- The Washington Times - Saturday, March 15, 2008

Pastor not ousted over gays in listing

FORT WORTH, Texas — The senior pastor of a Baptist church embroiled in a debate over putting photos of its gay members in a church directory will be allowed to keep his pulpit.

Members of Broadway Baptist Church voted 499-237 on March 9 to reject an attempt to oust the Rev. Brett Younger.

“I hope we will move forward and be the church together and that others will come and share church with us,” said Mr. Younger, who has led the congregation for seven years. “Broadway has been, for a long time, an amazing congregation that is willing to tackle difficult issues. I think it will continue to be a congregation that challenges its members to think and serve.”

A group calling itself Friends for the Future of Broadway had collected more than 160 signatures on a petition calling for Mr. Younger’s removal. They expressed concern that the pastor was embracing a theology they considered too liberal.

“We respect the will of the majority and pray for the congregation’s healing, recovery and continued service to the community that befits a 125-year-old church,” said Robert Saul, a spokesman for the group.

While the congregation is affiliated with the Southern Baptist Convention, it has taken positions to the left of the conservative-dominated denomination.

Last year, several gay couples who belong to the church asked that their portraits be allowed to appear in the church’s 125th anniversary directory. Critics said the photos could be interpreted as endorsing same-sex relationships. As a compromise, the church voted last month to publish a directory that would include member photos in “candid, small and large group pictures” but not include family portraits.

“Broadway has always been a moderate Baptist church that didn’t lean too far to the left or lean too far to the right,” said Tom Dodson, a longtime church member. “Our concern is that we are leaning too far to the left and losing our Baptist distinctive beliefs.”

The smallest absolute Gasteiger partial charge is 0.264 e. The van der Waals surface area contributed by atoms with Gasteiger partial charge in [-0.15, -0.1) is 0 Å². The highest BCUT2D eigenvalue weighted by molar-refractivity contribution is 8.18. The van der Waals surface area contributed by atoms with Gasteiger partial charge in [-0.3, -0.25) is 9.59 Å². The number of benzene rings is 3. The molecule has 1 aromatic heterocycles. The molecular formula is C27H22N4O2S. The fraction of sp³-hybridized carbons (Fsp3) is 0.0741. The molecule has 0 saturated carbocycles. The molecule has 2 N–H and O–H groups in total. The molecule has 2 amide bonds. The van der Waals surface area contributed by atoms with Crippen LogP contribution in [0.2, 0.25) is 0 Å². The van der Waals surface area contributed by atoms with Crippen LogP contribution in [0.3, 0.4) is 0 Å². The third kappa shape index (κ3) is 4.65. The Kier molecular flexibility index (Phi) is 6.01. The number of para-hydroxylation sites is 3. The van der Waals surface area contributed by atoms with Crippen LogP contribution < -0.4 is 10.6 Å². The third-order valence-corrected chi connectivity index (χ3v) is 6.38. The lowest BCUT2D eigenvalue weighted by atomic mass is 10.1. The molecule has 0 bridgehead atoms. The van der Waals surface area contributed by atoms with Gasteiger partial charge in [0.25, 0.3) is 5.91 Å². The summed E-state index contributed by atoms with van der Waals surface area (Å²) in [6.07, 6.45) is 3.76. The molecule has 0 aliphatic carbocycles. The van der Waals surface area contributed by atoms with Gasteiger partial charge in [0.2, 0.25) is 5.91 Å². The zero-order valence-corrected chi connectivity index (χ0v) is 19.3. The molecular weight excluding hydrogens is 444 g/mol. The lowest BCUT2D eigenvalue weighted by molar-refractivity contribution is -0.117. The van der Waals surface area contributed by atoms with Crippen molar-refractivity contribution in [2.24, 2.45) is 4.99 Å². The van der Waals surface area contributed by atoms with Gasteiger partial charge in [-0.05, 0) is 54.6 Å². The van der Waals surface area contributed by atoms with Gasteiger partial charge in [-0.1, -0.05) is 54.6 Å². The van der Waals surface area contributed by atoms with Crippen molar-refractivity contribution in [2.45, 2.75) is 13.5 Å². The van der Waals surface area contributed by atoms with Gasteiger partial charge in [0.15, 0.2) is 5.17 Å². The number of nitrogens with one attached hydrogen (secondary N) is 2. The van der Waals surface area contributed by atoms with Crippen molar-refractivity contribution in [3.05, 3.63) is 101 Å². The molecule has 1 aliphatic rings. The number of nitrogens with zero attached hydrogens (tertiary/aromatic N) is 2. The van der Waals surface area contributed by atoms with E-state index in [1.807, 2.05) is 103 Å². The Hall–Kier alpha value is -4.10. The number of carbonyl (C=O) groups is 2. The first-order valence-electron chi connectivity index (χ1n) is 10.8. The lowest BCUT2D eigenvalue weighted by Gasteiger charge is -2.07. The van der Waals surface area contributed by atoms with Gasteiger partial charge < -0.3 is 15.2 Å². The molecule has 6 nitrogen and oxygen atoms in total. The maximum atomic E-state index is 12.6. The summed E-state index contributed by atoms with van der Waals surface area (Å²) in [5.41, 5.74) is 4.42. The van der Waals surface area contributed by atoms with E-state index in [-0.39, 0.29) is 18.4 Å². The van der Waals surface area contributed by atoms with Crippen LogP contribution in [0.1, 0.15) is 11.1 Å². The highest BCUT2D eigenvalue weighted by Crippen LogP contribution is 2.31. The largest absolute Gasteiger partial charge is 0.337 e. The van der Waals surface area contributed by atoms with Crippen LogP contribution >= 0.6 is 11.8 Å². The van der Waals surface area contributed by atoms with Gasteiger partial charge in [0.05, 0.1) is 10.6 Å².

After the vote, church members stood in a long receiving line for a chance to hug Mr. Younger.

Graduation prayers vote prohibited

AUSTIN, Texas — A federal judge has prohibited the Round Rock school district from allowing students to vote on whether to have prayers at graduation.

The ruling by U.S. District Judge Sam Sparks is included in an agreement reached by the school district and Americans United for Separation of Church and State. The Washington-based group sued the school district in August on behalf of six parents and a former student.

The suit was prompted by a majority of seniors at McNeil, Round Rock and Stony Point high schools who decided to have prayers at their graduations. Most students who cast ballots at Westwood High School voted against an invocation at commencement.

In its petition, Americans United said prayers at a school-sponsored event violated “the boundary between church and state that is necessary in a pluralistic society.”

Judge Sparks’ judgment forbids the school district from holding any election or vote by students to have a prayer, benediction, invocation “or other religious communication” in any graduation unless the U.S. Supreme Court rules in future cases that such votes can be held.

Then he dismissed the suit against the school district.

Religious leaders hit coal-fired plant

RICHMOND — More than 60 faith leaders from across Virginia have joined environmental groups in urging Gov. Tim Kaine to oppose a coal-fired power plant that Dominion Virginia Power wants to build in Wise County.

The ministers, rabbis and theologians signed a letter to the governor from the Chesapeake Climate Action Network, one of the environmental groups leading the fight against the proposed plant in Southwest Virginia.

The religious leaders state in the letter to Mr. Kaine that speaking out against the coal-fired plant is their moral responsibility as part of their “good stewardship of God’s creation.”

At a press conference Monday, Rabbi Ben Romer from Congregation Or Ami in Richmond said the spiritual community has “an inherent covenantal responsibility” to care for the earth.

“The danger and effective destruction of our environment with a coal-fired plant in Wise County only brings further damage to a world that’s entrusted to us,” he said.

In response, Dominion spokesman Dan Genest said: “Dominion believes we are good environmental stewards and we have a record that demonstrates that.”

Kaine spokesman Gordon Hickey responded to the letter by saying that conservation and cleaner energy sources “are central to the governor’s energy plan and he believes we’ll get there faster if we work with all the parties to achieve that goal.”

From wire dispatches and staff reports

Copyright © 2018 The Washington Times, LLC. Click here for reprint permission.

The Washington Times Comment Policy

The Washington Times welcomes your comments on Spot.im, our third-party provider. Please read our Comment Policy before commenting.


Click to Read More and View Comments

Click to Hide